If you’re not already a member, I’d strongly urge you to join the LACBC. While they may not make as much noise as other groups, they’re very effective at working behind the scenes to keep pressure on our leaders to support bicycling. And every person who joins adds strength to their arguments, while giving you a powerful voice in city hall. I’d also encourage you to sign up for the League of Bicycling Voters to put pressure on candidates at the ballot box, or to support any of the other groups Joe mentioned.

      And in the near future, we’ll take a look at ways we can reform LADOT to give more consideration to alternative transportation, including bikes. Or merge its operations into other departments and eliminate LADOT entirely.

  4. […] when the LA Department of Transportation got busy… stalling and making excuses. Though the LADOT’s notoriously-bike-unfriendly Assistant General Manager John Fisher supported San Franc…, despite statewide approval, sharrows presence in the approved city Bicycle Master […]

  5. […] of LADOT, claiming that Fisher is ultimately responsible for Bikeways failures.  In “Who’s the man behind the curtain of L.A. bicycling?” Rogers, a board member for the LACBC, exonerates Michelle Mowery by arguing that she is not […]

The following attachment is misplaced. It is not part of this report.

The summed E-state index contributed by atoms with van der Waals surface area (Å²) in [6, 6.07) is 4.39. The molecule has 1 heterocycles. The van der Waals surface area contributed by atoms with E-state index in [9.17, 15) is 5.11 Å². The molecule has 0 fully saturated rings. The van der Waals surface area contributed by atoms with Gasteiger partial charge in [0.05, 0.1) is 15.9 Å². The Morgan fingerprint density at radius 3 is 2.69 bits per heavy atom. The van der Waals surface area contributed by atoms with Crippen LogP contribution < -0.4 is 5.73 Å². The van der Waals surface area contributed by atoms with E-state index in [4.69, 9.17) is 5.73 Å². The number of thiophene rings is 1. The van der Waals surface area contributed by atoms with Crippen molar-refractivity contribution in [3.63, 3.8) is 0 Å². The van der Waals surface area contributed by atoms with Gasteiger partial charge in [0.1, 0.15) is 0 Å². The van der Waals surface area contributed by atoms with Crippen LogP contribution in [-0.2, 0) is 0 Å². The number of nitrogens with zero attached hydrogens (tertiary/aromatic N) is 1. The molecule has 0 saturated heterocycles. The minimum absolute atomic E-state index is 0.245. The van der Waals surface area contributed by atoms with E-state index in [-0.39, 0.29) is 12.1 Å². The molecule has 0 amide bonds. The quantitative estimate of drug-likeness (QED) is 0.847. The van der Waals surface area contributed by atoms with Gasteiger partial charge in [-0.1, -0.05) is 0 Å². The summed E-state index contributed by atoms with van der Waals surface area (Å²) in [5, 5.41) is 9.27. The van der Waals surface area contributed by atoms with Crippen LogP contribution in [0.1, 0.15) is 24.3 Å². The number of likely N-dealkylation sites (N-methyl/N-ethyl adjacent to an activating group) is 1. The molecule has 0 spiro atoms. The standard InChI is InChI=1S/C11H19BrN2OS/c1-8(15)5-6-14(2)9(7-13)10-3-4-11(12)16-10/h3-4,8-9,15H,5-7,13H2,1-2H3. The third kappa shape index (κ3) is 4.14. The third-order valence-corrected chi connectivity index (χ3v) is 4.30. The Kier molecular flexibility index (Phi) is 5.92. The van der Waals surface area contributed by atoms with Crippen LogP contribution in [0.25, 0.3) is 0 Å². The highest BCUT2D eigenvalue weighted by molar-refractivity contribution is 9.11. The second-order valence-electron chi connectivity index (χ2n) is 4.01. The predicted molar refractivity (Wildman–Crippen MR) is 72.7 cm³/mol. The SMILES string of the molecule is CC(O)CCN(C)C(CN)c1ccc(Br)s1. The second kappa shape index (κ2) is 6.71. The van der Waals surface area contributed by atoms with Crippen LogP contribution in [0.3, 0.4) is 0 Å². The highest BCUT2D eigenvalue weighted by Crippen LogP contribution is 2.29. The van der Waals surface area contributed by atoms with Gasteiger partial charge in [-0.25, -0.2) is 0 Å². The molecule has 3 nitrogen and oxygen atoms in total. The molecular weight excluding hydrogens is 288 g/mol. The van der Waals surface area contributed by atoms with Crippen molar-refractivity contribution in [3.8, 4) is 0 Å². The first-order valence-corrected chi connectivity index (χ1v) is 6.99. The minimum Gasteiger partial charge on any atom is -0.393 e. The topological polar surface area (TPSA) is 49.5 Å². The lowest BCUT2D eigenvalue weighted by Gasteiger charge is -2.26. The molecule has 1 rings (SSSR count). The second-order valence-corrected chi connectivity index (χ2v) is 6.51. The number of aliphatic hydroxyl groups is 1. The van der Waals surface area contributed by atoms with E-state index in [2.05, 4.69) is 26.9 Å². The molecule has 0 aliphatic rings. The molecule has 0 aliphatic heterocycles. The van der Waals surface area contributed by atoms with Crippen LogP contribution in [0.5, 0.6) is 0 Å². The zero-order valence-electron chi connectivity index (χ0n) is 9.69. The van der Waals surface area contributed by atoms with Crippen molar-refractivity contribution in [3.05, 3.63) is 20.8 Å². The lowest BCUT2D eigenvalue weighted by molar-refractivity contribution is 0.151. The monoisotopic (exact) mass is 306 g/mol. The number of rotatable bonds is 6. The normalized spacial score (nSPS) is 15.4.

6. ubrayj02 says:

    I think I know why Thompson is on you for this article. He’s probably established (or someone he works with, Stephen Box?, has established) some sort of relationship with Fisher that they don’t want to see ruined by our rabble rousing.

    Your criticism is spot-on, and instead of lame trash talk from Thompson I’d rather see a well explained “Don’t attack John Fisher because …” essay out of him.

  7. Nice work.
    Something I have always suspected that Mowery, while a convenient target, so low on the totem pole that she cannot bare the sole blame. Thanks for bringing together a lot of great research to help open this subject up.

  8. […] office for 32 years, 8 years as the DA. He’s famous for prosecuting OJ. According to Biking In LA, his son is on the LA City […]

  9. […] his post “Who’s the man behind the curtain of L.A. bicycling?” Ted Rogers shifts the blame for LADOT’s cycling failures off Michelle Mowery and onto […]

  10. […] LADOT erupted in the blogosphere last summer.  Ted Rogers at Biking In L.A. called Fisher “the man behind the curtain” at LADOT and laid many of the city’s ills at his feet.  In response, Alex Thompson at […]